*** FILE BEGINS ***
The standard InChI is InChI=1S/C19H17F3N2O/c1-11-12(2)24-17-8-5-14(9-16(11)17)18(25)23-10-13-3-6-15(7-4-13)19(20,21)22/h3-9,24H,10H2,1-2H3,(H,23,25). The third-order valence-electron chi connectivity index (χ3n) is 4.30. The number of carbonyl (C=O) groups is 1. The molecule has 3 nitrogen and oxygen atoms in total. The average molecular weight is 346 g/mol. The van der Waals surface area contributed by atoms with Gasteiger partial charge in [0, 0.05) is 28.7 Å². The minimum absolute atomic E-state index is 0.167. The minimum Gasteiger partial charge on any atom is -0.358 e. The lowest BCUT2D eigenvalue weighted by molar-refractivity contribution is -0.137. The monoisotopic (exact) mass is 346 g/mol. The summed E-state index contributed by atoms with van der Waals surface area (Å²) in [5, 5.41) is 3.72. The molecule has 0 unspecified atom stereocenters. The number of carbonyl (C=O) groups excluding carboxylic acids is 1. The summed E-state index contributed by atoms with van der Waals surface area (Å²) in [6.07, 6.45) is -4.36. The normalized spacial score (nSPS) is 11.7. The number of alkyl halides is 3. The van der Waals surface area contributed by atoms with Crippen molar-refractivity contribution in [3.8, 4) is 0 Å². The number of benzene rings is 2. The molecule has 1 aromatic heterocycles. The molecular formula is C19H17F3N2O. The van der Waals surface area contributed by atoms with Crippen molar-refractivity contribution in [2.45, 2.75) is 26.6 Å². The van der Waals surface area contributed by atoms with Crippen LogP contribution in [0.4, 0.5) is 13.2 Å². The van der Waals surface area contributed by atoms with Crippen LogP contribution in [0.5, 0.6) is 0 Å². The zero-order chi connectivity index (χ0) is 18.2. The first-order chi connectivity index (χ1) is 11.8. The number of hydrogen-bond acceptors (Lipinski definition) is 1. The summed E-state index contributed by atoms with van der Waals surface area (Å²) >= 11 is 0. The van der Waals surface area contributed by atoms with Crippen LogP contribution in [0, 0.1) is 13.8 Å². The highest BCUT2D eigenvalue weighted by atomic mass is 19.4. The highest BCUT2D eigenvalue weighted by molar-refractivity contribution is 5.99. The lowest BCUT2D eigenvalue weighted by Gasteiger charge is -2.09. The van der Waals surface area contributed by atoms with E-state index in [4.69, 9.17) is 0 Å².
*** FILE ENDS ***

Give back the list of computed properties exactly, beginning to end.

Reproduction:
The standard InChI is InChI=1S/C19H17F3N2O/c1-11-12(2)24-17-8-5-14(9-16(11)17)18(25)23-10-13-3-6-15(7-4-13)19(20,21)22/h3-9,24H,10H2,1-2H3,(H,23,25). The third-order valence-electron chi connectivity index (χ3n) is 4.30. The number of carbonyl (C=O) groups is 1. The molecule has 3 nitrogen and oxygen atoms in total. The average molecular weight is 346 g/mol. The van der Waals surface area contributed by atoms with Gasteiger partial charge in [0, 0.05) is 28.7 Å². The minimum absolute atomic E-state index is 0.167. The minimum Gasteiger partial charge on any atom is -0.358 e. The lowest BCUT2D eigenvalue weighted by molar-refractivity contribution is -0.137. The monoisotopic (exact) mass is 346 g/mol. The summed E-state index contributed by atoms with van der Waals surface area (Å²) in [5, 5.41) is 3.72. The molecule has 0 unspecified atom stereocenters. The number of carbonyl (C=O) groups excluding carboxylic acids is 1. The summed E-state index contributed by atoms with van der Waals surface area (Å²) in [6.07, 6.45) is -4.36. The normalized spacial score (nSPS) is 11.7. The number of alkyl halides is 3. The van der Waals surface area contributed by atoms with Crippen molar-refractivity contribution in [3.8, 4) is 0 Å². The number of benzene rings is 2. The molecule has 1 aromatic heterocycles. The molecular formula is C19H17F3N2O. The van der Waals surface area contributed by atoms with Crippen molar-refractivity contribution in [2.45, 2.75) is 26.6 Å². The van der Waals surface area contributed by atoms with Crippen LogP contribution in [0.4, 0.5) is 13.2 Å². The van der Waals surface area contributed by atoms with Crippen LogP contribution in [0.5, 0.6) is 0 Å². The zero-order chi connectivity index (χ0) is 18.2. The first-order chi connectivity index (χ1) is 11.8. The number of hydrogen-bond acceptors (Lipinski definition) is 1. The summed E-state index contributed by atoms with van der Waals surface area (Å²) >= 11 is 0. The van der Waals surface area contributed by atoms with Crippen LogP contribution in [0, 0.1) is 13.8 Å². The highest BCUT2D eigenvalue weighted by atomic mass is 19.4. The highest BCUT2D eigenvalue weighted by molar-refractivity contribution is 5.99. The lowest BCUT2D eigenvalue weighted by Gasteiger charge is -2.09. The van der Waals surface area contributed by atoms with E-state index in [4.69, 9.17) is 0 Å².